Crème fraiche is a thinner form of sour cream first developed by the French. It has a slight hold and tanginess because it contains bacterial cultures, although the amount of bacteria is minimal when compared to sour cream. This cream can be used as a topping, in sauces, or in a variety of other applications, and many people prefer it to the standard and more commonly available sour cream because of its creamy texture.
One of the advantages of crème fraiche is that it doesn’t “break” or become unstable when added to sauces because of its high fat content. Cooks who are making thick cream soups, Hungarian Goulash, or any type of sauce that needs to be thickened with cultured cream often find that it is a good choice, and works better than sour cream. Some people also whip it with a little powdered sugar and vanilla, then ladle the cream over fresh berries or any kind of fruit, or use it as a sweet filling for crepes.
There are several different methods for making crème fraiche. In France, where it is most available, the heavy cream used to make it is unpasteurized. It therefore contains natural bacteria, and when allowed to sit at room temperature or to “age,” it cultures on its own. In the US, the pasteurization process required of most dairy products means that the cream must be made in a different manner.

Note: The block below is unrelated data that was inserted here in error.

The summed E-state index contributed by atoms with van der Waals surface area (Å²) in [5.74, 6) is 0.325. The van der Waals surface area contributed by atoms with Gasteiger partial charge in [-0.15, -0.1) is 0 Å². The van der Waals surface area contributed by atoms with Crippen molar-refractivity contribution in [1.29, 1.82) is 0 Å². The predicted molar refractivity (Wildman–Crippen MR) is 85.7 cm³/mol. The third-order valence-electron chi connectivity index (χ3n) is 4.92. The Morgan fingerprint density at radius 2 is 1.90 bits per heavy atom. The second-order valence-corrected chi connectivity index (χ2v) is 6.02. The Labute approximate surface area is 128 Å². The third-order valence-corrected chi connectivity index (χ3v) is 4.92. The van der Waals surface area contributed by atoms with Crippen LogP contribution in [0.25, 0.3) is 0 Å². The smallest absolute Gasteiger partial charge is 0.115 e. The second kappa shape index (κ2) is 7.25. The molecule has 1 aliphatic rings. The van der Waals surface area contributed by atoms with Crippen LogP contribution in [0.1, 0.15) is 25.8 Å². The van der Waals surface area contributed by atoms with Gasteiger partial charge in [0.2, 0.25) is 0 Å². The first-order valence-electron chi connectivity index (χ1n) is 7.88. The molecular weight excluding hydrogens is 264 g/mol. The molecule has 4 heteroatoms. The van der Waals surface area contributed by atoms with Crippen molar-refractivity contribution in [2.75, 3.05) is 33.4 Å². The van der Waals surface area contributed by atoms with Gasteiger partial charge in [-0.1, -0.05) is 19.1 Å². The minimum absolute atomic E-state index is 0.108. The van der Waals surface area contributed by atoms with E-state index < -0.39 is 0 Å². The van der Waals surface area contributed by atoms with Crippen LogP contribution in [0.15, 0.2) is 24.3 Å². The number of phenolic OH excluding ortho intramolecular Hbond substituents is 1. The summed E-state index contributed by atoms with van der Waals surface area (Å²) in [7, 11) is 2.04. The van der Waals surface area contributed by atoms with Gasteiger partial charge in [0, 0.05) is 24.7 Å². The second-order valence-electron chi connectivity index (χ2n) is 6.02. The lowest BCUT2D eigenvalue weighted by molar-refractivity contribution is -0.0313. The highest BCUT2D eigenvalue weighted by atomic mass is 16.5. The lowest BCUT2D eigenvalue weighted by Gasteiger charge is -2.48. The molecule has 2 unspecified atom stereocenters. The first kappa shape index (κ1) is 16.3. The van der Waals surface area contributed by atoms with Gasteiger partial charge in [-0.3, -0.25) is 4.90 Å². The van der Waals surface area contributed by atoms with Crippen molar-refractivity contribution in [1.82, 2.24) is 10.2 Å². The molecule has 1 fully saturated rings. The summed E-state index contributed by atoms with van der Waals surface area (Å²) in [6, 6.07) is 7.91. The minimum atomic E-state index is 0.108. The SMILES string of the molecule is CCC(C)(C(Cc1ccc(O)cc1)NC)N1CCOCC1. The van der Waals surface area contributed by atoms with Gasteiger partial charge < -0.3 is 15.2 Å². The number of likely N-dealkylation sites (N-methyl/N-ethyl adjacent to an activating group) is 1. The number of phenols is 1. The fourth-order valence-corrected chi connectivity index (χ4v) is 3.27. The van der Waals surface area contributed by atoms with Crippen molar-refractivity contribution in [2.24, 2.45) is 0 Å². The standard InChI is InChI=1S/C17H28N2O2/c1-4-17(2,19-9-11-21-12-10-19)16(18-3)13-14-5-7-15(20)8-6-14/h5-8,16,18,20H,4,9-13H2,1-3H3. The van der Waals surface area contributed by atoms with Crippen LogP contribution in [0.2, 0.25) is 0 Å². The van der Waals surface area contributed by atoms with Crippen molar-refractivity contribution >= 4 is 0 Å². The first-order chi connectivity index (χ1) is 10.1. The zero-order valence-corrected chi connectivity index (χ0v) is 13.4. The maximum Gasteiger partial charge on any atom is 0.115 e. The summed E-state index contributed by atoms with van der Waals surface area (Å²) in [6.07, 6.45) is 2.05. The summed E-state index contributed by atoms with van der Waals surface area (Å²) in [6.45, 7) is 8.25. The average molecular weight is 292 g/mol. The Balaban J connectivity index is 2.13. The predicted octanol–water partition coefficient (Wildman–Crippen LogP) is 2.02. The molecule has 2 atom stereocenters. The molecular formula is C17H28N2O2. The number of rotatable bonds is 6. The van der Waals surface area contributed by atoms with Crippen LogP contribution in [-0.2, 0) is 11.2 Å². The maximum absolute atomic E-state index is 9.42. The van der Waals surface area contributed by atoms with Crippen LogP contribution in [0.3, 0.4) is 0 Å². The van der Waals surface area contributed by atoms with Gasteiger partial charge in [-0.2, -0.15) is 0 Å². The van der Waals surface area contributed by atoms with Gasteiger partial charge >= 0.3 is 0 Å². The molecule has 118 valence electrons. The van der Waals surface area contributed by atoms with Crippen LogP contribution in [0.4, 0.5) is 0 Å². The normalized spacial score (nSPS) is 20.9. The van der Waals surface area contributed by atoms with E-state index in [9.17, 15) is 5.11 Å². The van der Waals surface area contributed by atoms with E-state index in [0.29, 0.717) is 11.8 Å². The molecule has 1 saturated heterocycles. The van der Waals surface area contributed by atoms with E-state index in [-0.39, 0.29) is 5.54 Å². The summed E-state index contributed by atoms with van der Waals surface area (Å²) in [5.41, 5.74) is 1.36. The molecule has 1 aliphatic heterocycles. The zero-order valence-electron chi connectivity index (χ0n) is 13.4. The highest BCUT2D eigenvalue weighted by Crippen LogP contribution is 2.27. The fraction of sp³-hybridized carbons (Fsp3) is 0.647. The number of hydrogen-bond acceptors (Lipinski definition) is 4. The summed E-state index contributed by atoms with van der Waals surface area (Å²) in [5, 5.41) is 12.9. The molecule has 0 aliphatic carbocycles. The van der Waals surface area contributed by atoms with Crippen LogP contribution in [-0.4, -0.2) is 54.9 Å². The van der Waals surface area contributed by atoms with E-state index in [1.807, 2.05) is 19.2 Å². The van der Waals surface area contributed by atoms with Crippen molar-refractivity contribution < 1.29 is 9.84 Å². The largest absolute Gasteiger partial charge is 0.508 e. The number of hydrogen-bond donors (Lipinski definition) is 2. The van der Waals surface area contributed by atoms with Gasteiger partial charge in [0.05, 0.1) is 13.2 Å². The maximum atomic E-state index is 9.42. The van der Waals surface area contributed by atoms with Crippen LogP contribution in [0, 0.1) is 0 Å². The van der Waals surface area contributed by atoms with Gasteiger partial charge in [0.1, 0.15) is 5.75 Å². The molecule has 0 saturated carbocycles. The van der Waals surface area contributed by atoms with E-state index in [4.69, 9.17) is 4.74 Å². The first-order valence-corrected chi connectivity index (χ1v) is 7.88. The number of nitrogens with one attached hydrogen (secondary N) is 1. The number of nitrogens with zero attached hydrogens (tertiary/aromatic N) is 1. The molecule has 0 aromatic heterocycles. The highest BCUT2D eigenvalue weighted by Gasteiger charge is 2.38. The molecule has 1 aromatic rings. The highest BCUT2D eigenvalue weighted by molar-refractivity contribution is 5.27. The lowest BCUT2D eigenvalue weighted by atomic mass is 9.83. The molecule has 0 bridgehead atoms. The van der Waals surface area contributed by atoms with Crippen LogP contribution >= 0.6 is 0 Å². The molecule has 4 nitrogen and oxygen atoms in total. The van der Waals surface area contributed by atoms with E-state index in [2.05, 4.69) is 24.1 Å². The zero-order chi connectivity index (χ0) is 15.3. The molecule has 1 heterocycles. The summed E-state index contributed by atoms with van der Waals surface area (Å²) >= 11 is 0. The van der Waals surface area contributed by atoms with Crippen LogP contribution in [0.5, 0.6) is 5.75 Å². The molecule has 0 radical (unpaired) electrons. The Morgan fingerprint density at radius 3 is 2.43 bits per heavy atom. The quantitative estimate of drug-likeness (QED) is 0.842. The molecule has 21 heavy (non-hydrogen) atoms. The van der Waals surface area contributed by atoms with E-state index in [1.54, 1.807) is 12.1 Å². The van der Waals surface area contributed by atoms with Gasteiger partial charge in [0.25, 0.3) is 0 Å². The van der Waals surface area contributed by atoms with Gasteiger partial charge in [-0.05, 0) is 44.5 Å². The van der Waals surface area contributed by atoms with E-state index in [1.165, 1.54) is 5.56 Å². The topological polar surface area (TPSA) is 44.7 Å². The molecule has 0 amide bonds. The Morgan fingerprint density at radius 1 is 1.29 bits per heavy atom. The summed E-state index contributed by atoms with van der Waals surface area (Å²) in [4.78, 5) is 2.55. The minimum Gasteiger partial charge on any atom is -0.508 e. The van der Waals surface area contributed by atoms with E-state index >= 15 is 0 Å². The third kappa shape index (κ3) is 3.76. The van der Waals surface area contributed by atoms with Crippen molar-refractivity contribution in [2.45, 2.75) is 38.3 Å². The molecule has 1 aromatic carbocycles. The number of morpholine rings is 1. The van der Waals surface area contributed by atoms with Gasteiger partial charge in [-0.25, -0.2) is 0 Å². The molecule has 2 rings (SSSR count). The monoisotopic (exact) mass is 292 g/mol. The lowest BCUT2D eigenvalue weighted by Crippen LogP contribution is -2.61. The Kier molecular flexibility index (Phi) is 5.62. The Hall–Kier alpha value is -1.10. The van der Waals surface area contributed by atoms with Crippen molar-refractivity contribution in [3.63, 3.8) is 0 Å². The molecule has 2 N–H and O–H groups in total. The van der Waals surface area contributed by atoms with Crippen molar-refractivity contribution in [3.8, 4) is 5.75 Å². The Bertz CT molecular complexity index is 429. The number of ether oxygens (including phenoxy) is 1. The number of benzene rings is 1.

There are two essential methods for making it with pasteurized cream. One is to simply combine yogurt or buttermilk with heavy cream, in a ratio of about 1 tablespoon per cup (14.78 ml per 0.23 liters). The mixture is left at room temperature for 12 to 24 hours. The more common method is to heat the cream first, and then add the yogurt or buttermilk to it. Afterwards, the mixture is left to sit at room temperature for up to a day.
Both of these methods can be employed at home, and they should result in crème fraiche that can then be refrigerated and kept for up to about seven days. The bacteria keeps it from spoiling so both methods are considered safe. When made with unpasteurized milk, as it is in France, it is also considered safe because of the bacteria naturally present in the cream.
If the milk is somehow contaminated, it could theoretically make the person who consumes it ill. This is rare, and it does not stop crème fraiche from being one of the most enjoyed staples in French cuisine and throughout Europe. The US version may be a little harder to come by, but chefs can usually find it in specialty food stores or make their own at home.